Park License Plates: Take II

Washington Parks Specialty License PlateDid you know that there are projects within the Park Service which have been funded in part through the sale of specialty license plates? About a month ago I wrote a post about National Parks displayed on state license plates around the country. I must admit that the Park Remark Research Dept. (me) missed the bigger story. Fortunately two readers shared comments on where to find more plates. It turns out that at least 9 states have specialty plates which can be purchased for an additional fee. The extra fee is then routed through an organization that has a cooperating partnership with a park (frequently referred to as a "friends group"). The friends group then channels this money to its park, earmarking the funds for specific priority projects within the park including things like exhibit design, restoration, interpretation and resource protection.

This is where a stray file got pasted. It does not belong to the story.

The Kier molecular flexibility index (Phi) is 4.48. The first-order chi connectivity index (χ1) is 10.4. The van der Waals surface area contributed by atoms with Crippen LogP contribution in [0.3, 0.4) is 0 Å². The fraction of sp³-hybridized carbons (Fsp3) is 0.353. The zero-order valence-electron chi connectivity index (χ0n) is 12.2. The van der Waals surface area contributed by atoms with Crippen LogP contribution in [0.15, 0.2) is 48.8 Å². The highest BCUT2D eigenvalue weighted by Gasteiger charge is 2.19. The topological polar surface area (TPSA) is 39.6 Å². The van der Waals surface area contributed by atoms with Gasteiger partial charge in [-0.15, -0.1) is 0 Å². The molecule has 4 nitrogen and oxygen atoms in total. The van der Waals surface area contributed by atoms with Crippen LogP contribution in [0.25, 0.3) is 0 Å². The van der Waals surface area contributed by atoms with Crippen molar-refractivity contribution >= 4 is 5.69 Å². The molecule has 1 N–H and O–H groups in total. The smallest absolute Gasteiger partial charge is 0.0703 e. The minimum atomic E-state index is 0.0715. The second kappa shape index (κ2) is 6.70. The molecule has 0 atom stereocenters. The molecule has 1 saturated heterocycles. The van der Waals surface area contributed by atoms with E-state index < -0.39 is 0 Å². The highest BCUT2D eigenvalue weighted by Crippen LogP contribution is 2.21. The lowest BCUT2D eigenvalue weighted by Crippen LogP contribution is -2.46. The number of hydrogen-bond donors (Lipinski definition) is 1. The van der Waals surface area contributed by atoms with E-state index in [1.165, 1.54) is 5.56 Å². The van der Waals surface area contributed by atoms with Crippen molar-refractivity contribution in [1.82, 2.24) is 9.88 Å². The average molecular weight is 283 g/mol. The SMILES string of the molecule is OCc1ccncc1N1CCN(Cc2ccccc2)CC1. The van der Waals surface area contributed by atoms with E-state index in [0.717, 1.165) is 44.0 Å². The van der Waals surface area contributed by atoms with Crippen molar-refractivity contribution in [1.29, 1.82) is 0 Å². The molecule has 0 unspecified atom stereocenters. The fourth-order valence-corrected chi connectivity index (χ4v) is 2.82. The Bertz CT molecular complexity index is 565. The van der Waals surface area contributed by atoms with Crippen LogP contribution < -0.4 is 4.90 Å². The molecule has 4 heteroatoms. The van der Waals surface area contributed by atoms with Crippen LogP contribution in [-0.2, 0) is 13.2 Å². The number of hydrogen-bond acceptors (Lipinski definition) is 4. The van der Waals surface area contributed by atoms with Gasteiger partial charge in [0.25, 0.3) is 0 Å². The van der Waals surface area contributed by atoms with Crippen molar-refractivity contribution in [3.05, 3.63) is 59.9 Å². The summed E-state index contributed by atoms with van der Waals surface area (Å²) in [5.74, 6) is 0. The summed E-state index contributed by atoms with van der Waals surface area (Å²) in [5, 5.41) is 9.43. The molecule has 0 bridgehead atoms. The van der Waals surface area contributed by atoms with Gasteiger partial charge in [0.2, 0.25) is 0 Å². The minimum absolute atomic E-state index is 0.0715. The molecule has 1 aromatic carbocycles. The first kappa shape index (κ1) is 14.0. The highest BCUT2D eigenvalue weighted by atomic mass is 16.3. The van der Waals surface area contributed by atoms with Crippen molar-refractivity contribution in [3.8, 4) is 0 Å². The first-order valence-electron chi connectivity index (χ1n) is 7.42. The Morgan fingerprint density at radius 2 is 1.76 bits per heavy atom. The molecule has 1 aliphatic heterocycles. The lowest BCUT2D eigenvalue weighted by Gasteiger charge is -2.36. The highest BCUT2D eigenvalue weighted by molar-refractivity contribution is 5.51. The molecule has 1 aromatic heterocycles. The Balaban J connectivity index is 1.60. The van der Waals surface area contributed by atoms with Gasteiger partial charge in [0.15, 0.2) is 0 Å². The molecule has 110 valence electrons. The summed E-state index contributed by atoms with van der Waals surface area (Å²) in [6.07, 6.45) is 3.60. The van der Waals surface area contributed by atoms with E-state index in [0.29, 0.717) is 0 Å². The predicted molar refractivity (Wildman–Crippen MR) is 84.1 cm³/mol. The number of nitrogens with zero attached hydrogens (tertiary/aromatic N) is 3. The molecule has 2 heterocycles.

The National Park Service has web page written specifically for friends groups about how to implement a specialty plate program. The page suggests that the program has been quite a success for participating parks. It claims that Yosemite National Park pulls in an additional $1 million dollars annually through the specialty plate program organized by the Yosemite Fund.

State -> Benefiting Park -> Friends Group (with plate photo)
While these plates are a great way to show off personal pride for our National Parks, the question needs to be asked, should the operation of our parks be dependent upon this gifted money? As the budgets of our favorite parks get squeezed, we lovers of the parks want to do everything we can to help. I wonder though if it is possible that we are sending a message to congress which suggests that "it is OK to short-change the NPS budget because our private dollars will cover the gap". Anyone else wonder the same thing?